Pregnant woman's death sparks protest
Kingston — Residents of Snow Hill in Portland yesterday staged a peaceful protest at the Port Antonio Hospital demanding answers as to what led to the death of a pregnant woman, following an emergency surgery at the rural facility on Sunday.
Nikiesha Dunkley, who was eight months pregnant, died at the University Hospital of the West Indies in St. Andrew where she was airlifted for emergency treatment.
Among the protesters were several of Dunkley’s relatives and friends.
Kathy Ann Linton, a cousin of the deceased, told the Jamaica Observer that Dunkley was admitted to the hospital last week Tuesday and underwent surgery on Sunday.
She alleged that no written permission was given for surgery to be done, a claim which a senior health official has since denied.
Linton said she was not clear as to what went wrong.
“When she went to the University Hospital, when dem turn her, blood a fly from all angles. The doctors ah ask why them cut har and har pressure so high,” she alleged.
“Dem cyaan give us no answers all now; we need answers!” she demanded.
“Dem sen’ her over with one little letter seh dem perform a C (Caesarean) section,” she added. “It cyaan go so! We need answers!”
Linton further claimed that the hospital did not inform the family about the baby’s death.
“The baby died from Sunday when they took the baby, and when family members went for the basin they said dem cleaning up the baby. Ah somebody from inside a the theatre room have to tell somebody that the baby dead,” she alleged.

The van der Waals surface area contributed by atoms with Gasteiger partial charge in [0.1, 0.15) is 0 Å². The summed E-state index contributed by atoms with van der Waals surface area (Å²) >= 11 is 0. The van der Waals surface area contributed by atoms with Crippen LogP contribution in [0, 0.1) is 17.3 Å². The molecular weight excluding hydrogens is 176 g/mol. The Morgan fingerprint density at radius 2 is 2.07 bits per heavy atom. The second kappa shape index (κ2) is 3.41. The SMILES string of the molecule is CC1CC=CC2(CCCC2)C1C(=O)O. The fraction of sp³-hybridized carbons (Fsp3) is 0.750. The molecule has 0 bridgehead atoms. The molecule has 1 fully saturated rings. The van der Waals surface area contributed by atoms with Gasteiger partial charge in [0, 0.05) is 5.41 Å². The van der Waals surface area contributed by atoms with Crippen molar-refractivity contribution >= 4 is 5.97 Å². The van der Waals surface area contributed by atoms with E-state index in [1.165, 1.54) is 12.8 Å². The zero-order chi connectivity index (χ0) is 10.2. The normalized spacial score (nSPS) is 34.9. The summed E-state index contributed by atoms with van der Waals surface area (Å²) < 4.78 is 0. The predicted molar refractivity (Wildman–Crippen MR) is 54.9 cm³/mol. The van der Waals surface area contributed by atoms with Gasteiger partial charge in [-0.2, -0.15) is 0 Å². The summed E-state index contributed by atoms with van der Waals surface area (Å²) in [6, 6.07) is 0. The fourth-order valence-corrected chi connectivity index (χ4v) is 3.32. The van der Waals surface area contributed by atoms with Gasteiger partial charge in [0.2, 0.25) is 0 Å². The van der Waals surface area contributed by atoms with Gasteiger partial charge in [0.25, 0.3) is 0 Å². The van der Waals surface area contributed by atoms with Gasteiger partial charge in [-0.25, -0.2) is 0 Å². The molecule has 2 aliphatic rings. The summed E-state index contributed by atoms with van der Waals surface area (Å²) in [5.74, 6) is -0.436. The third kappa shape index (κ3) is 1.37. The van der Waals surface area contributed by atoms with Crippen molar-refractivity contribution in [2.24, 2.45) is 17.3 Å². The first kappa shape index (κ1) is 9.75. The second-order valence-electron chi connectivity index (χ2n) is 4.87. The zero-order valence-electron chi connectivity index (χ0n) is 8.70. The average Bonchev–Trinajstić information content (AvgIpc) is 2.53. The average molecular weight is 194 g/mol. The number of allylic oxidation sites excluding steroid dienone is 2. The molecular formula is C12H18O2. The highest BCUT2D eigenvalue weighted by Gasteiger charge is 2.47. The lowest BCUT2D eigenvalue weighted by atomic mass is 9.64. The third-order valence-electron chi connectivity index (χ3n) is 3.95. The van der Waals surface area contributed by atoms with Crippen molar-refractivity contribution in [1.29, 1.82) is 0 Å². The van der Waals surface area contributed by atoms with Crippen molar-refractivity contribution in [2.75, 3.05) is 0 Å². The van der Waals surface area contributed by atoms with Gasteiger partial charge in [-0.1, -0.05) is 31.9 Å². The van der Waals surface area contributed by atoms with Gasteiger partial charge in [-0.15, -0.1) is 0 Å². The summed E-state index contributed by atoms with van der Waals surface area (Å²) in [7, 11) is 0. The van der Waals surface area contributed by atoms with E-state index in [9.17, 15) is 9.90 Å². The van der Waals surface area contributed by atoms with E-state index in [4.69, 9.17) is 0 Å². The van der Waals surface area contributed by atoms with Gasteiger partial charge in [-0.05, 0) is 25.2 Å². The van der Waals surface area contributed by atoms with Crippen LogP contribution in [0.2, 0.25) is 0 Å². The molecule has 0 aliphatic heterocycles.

Diana Allen, another relative, alleged that the hospital administrators informed her that Dunkley died as a result of pre eclampsia, which results from severely high blood pressure.
She said that the family intends to pursue legal action against the hospital.
Yesterday, Carmen Johnson, acting parish manager for the Portland Health Services, confirmed that Dunkley was admitted at the Port Antonio Hospital on Tuesday and surgery was performed on Sunday.
She explained that the complaints by the relatives have been documented and that the matter will be reviewed.
“We have informed our region and the regional person will now have to take the complaint and go through the docket for review,” she said, adding that the region will take the matter to the Ministry of Health.
An autopsy, she said, will have to be done by the UHWI and this has been communicated to the relatives.
“They can have someone to observe the autopsy on their behalf to see to their best interest,” she said.
Johnson also said that there was no truth to claims that surgery was done without the relative’s permission.”We never go ahead with anything unless forms are signed because that is the ministry’s policy,” she said. (Jamaica Observer)